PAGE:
The Ultimate Guide to Credit Cards
Thursday, February 22, 2024

Opportunity Finance Network Connects Corporate Investors With CDFIs to Narrow the Racial Wealth Gap

Opportunity Finance Network Helps Close Racial Wealth Gaps
Brandon Rossman

Written by: Brandon Rossman

Brandon Rossman
Brandon Rossman

Brandon has covered all corners of the finance industry as a multimedia reporter for news outlets such as WUFT and WINK News. Early in his television news career, Brandon developed a reputation for leading interviews with financial portfolio managers, investment bankers, and venture capitalists, among other industry leaders. He writes with a journalistic hunger for the truth.

See full bio »

Edited by: Lillian Guevara-Castro

Lillian Guevara-Castro
Lillian Guevara-Castro

Lillian Guevara-Castro brings more than 30 years of editing and journalism experience to the CardRates team. She has written and edited for major news organizations, including The Atlanta Journal-Constitution and the New York Times, and she previously served as an adjunct journalism instructor at the University of Florida. Today, Lillian edits all CardRates content for clarity, accuracy, and reader engagement.

See full bio »

Our experts and industry insiders blog the latest news, studies and current events from inside the credit card industry. Our articles follow strict editorial guidelines.

In a Nutshell: Opportunity Finance Network provides capital to community development financial institutions (CDFIs) working to close the racial wealth gap. The network works closely with philanthropic and corporate investors that want to make a difference in low-income communities, and connects them with CDFIs near their location. The Finance Justice Fund, run by Opportunity Finance Network, puts investors’ capital into CDFIs that are providing financial products and services to people who identify as indigenous or a person of color.

The COVID-19 pandemic was a major blow to most small businesses, but perhaps none more than minority-led businesses. The 12 banks of the Federal Reserve surveyed 10,000 small businesses during the pandemic and found that minority businesses had steeper declines than their white-owned counterparts.

Minority-owned small businesses had concerns over whether they would receive capital through initiatives like the Paycheck Protection Program. If they were fortunate enough to receive any assistance, it was usually less than what they requested. A third of the businesses said they probably would not survive without more help from the government.

Businesses in low-income neighborhoods cannot typically rely on mainstream financial institutions that may not have branches in the area. Instead, businesses turn to community development financial institutions (CDFIs).

CDFIs include credit unions, banks, loan funds, and venture capital funds that have a primary mission of serving low-income communities. The institutions receive certification from the U.S. Department of the Treasury and receive funds from the government.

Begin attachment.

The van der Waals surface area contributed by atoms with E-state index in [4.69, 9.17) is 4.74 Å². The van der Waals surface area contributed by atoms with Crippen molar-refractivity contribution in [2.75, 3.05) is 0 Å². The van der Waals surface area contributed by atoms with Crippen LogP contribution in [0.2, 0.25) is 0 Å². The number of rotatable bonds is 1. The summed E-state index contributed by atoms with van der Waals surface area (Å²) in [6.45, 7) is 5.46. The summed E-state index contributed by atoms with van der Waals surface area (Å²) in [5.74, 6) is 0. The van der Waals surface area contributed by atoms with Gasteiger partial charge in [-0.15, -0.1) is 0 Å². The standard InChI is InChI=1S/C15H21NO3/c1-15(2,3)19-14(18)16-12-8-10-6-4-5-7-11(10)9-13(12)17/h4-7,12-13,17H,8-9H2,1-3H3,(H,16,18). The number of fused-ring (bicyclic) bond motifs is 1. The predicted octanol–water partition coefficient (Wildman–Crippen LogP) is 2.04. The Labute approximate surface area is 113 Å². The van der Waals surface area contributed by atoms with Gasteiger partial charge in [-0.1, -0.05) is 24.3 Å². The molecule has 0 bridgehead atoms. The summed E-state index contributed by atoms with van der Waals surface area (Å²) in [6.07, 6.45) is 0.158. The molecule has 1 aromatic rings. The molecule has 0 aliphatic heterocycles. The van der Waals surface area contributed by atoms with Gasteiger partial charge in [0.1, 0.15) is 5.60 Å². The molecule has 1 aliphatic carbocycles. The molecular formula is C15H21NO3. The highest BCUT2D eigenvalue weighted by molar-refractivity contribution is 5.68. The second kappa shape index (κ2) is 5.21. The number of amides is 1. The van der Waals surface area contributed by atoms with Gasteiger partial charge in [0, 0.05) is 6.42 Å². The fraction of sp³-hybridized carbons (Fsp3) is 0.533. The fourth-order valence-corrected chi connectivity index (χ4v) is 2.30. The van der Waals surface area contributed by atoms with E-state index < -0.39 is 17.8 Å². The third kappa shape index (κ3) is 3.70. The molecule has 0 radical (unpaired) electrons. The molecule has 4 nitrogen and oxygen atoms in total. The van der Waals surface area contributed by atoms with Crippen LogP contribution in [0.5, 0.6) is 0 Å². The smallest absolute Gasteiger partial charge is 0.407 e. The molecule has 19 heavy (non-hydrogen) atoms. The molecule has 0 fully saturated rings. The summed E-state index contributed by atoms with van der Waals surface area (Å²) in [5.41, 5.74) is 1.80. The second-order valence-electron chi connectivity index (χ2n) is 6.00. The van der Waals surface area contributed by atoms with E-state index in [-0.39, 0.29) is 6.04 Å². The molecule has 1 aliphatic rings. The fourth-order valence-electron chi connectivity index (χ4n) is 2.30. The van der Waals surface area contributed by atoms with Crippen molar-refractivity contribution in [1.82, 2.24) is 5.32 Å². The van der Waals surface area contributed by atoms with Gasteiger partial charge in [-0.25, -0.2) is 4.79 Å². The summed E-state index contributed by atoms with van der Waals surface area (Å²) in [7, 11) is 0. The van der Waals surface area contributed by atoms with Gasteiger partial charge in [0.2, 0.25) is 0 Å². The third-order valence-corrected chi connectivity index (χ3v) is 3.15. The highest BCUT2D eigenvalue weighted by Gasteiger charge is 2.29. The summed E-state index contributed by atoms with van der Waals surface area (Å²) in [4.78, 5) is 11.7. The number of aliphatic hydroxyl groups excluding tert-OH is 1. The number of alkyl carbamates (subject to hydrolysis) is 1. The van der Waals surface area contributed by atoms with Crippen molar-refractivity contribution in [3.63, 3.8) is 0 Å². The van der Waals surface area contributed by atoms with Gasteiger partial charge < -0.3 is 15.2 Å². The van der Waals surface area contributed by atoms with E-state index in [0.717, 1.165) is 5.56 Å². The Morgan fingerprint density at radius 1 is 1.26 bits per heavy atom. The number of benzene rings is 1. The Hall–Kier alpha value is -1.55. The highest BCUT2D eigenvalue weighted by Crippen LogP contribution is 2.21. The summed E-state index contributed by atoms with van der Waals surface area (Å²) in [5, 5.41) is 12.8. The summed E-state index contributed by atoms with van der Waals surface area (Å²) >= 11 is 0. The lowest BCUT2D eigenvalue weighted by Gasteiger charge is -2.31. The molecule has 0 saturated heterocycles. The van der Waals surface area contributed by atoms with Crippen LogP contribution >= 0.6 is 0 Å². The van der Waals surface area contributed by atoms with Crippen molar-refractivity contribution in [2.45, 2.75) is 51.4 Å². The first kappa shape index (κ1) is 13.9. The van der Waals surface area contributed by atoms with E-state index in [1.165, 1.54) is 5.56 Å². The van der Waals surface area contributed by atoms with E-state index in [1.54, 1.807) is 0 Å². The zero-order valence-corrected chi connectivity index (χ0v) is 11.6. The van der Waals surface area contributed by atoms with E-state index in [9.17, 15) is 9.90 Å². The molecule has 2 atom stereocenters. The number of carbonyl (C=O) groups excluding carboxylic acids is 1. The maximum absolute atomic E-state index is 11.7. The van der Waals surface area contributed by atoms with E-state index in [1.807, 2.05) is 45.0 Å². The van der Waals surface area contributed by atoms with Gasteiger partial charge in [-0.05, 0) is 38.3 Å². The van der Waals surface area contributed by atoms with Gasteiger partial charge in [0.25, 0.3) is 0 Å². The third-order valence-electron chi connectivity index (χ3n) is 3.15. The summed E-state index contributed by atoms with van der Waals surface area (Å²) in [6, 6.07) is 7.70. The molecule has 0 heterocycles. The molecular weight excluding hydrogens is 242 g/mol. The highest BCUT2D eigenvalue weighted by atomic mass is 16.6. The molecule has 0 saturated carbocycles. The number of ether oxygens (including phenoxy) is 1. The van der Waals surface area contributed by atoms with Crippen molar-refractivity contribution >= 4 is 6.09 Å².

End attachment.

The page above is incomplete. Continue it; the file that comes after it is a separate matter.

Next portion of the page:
Without CDFIs serving these communities, many businesses that need funds to expand or families who want to buy a house often turn to short-term loans with high interest rates.

Opportunity Finance Network is a national network of CDFIs that provides funds and grants to institutions that need help providing for the community. For 35 years, the network has connected corporate and philanthropic investors with institutions in low-income areas to help close the racial wealth gap.

CDFIs understand that people are more than just their credit scores, and its investments reflect more qualities than what typically shows up on a traditional credit report. CDFIs’ in-depth analyses provides access to more capital for minority borrowers. OFN, a long-time investor in these community lenders, has proved that its investments in CDFIs are paying off.

“Over our 35-year history, OFN has lost only $2,000 of our billion dollar portfolio over that entire time,” said Andrea Longton, SVP of Development and Capitalization with Opportunity Finance Network. “It really speaks to our team’s ability to deploy capital to communities that are typically misconceived as being high risk, and to do it in a very effective and successful way.”

Changing How Institutions Look at Credit Scores

Opportunity Finance Network puts capital into the hands of institutions that can make the most impact. More than half of the loans OFN approves go to low- to moderate-income communities.

The network said some mainstream institutions consider low wealth and disadvantaged communities a higher risk. But Opportunity Finance Network is trying to change that perception.

“I’m really proud to work for the industry where we prove every day that being low wealth simply means that you have a different set of credit analytics that investors need to look at,” Longton said. “To do that successfully, we need to understand the financial system and how it works. Just because you’re low wealth doesn’t mean you’re uncreditworthy. It means that you work in a different financial system. Our job is to meet the borrower where they are and to evolve the way our financial systems work.”

Andrea Longton, Opportunity Finance Network's SVP of Development and Capitalization
Andrea Longton, Opportunity Finance Network’s SVP of Development and Capitalization

CDFIs are critical to providing an alternate source of capital for communities that don’t have access to mainstream financial tools. Opportunity Finance Network said there is a mainstream financial reality does not match the actual financial reality of many communities.